The most commonly used test in Ohio to determine a person’s blood alcohol content is the breath test. If you are pulled over by law enforcement under suspicion of OVI/DUI and asked to submit to breath blood alcohol testing, or asked to submit to a blood test, it is important that you understand what you can do to protect your rights. The following is some important information about how Ohio breath and blood tests are conducted in Ohio.
There are two types of breath tests in Ohio. The first one is a handheld device, referred to as a preliminary breath test (PBT), which is sometimes used in the field. The second is a larger machine that is used at the police station. Even though these two machines utilize the same principles, the PBT tends to be much less accurate than the larger machine.
The difference between these two pieces of equipment is that the breath test used at police stations is mandatory. A person is not required to submit to a PBT test during a traffic stop, which means that law enforcement can not require you to do so. Refusing a mandatory breath test, however, can lead to serious penalties. Furthermore, law enforcement is not required to allow you the assistance of an attorney before you take this test. Even if you refuse a breath test, law enforcement is still able to apply for a warrant to collect a sample of your blood.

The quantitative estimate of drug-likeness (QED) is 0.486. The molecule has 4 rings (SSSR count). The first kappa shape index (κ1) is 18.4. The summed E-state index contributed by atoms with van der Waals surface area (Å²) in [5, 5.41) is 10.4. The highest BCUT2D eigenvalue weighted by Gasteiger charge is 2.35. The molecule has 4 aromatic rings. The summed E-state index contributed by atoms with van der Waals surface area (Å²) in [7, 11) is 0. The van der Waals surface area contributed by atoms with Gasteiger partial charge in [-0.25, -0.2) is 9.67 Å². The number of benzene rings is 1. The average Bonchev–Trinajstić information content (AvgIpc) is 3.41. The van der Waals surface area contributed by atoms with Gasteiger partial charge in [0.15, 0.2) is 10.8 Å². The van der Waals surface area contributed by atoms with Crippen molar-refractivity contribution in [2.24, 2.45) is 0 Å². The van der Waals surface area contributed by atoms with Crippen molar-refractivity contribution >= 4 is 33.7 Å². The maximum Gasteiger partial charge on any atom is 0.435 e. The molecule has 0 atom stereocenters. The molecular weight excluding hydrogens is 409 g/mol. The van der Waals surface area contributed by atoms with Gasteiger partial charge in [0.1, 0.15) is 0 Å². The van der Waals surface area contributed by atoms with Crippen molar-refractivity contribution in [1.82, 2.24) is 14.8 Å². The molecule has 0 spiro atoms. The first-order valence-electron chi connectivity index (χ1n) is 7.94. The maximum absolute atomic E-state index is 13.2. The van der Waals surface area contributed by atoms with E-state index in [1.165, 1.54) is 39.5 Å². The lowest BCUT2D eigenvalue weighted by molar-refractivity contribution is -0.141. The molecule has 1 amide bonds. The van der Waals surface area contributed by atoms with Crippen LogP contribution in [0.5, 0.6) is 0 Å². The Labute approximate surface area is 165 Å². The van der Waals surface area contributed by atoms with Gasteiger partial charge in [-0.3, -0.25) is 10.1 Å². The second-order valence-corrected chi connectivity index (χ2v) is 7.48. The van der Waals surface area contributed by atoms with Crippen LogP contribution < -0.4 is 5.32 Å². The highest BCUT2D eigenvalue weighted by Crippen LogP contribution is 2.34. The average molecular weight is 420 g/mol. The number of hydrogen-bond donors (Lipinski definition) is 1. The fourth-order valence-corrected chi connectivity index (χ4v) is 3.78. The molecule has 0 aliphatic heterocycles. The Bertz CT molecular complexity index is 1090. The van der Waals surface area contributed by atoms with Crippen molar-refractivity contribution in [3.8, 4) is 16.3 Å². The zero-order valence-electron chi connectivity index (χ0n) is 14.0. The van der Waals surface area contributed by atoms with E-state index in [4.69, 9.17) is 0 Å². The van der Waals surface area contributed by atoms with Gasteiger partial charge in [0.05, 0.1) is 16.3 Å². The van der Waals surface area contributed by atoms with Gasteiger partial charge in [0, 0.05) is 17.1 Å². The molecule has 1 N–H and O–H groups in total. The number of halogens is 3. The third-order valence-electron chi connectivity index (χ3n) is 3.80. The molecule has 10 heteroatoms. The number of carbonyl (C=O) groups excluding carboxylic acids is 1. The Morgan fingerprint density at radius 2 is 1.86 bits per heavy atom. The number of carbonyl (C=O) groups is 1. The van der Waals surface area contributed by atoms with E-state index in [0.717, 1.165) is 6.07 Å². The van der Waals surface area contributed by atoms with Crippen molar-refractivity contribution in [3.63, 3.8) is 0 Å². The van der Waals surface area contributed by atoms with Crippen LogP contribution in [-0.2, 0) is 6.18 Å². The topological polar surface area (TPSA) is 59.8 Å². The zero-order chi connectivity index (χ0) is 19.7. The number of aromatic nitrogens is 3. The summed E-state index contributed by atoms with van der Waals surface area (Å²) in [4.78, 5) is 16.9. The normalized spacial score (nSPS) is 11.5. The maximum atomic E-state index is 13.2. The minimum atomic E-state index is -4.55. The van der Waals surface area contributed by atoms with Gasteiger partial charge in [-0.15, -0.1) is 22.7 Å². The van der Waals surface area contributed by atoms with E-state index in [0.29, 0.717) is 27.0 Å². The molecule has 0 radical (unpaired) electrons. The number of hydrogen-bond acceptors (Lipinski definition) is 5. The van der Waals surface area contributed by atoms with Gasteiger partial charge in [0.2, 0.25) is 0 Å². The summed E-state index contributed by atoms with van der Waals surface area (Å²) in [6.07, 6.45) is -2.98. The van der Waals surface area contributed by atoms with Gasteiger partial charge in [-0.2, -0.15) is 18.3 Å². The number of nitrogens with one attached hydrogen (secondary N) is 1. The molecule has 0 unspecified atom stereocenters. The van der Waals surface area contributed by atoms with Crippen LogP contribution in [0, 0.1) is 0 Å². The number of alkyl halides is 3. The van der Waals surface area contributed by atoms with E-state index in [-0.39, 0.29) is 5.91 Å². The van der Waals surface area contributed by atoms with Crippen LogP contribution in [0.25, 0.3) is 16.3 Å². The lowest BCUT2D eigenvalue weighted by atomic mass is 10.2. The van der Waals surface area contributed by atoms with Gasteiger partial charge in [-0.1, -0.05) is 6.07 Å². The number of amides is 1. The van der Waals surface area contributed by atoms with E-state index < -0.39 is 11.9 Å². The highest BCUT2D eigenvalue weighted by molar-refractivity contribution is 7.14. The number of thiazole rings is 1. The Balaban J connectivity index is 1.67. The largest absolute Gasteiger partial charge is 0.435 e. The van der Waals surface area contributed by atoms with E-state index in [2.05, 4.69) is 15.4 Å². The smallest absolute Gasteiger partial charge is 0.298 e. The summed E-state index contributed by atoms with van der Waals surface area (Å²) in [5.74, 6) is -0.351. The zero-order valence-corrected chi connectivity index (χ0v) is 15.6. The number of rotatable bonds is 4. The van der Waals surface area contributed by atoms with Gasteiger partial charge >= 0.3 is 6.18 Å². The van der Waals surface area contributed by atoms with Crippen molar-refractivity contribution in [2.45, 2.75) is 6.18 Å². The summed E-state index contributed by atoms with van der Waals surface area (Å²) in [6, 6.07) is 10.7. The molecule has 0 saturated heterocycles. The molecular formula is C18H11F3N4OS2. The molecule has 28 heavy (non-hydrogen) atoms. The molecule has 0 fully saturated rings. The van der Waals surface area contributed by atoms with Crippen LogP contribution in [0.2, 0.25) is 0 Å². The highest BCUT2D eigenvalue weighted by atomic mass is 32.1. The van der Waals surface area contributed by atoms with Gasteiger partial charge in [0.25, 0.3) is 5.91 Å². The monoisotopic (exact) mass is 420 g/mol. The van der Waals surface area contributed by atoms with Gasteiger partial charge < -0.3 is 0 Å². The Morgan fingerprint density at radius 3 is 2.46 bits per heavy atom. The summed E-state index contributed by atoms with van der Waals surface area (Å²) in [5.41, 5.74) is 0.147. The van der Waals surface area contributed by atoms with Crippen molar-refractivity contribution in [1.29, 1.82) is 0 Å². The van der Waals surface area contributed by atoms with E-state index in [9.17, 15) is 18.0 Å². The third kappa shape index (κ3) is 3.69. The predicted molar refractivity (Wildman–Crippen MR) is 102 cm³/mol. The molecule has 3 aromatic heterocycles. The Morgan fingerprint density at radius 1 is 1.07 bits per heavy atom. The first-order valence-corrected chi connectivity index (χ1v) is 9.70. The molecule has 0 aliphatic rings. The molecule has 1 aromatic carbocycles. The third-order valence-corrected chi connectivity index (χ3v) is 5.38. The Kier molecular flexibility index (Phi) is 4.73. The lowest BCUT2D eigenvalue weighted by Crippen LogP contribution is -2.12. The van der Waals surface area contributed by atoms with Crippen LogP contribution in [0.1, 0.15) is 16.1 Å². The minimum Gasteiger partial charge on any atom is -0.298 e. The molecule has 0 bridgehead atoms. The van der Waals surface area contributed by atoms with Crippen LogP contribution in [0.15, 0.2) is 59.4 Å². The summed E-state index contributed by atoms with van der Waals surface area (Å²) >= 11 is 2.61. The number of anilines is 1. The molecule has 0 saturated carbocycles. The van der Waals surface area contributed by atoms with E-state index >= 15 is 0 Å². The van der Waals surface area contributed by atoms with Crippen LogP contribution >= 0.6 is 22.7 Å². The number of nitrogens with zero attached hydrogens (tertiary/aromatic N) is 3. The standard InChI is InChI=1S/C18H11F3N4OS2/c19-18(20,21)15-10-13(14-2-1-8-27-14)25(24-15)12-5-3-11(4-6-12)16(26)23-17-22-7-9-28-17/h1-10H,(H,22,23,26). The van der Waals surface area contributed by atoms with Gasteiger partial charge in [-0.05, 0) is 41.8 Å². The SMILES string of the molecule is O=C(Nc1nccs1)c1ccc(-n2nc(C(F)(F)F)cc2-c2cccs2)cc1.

A blood warrant refers to the type of warrant used by law enforcement to collect a blood sample from a person without obtaining his or her consent. While Ohio drivers once felt free to refuse a blood alcohol content test without facing repercussions, this is no longer the case. Despite the increasing popularity of blood warrants, they should only be issued if law enforcement has probable cause to make arrests. Many people charged with DUI are able to challenge law enforcement’s blood warrant on the basis that the officer involved in their case lacked probable cause.
Sometimes the validity of a blood test can be called into question based on the number of people who handled the sample, the way that the blood sample was transported, or the procedure utilized to performed to the blood draw.Other times, the defense can argue that the blood testing machines were improperly cleaned, calibrated, or poorly maintained, or that staff lacked adequate training to use them.
If you have been charged with DUI as a result of a breath or blood test conducted by law enforcement, quickly obtain the assistance of an experienced DUI attorney who can help build your defense. Contact Kruger & Hodges today to schedule an initial free case evaluation. Blood alcohol testing is not as accurate as many people think, and there are always defenses available to you.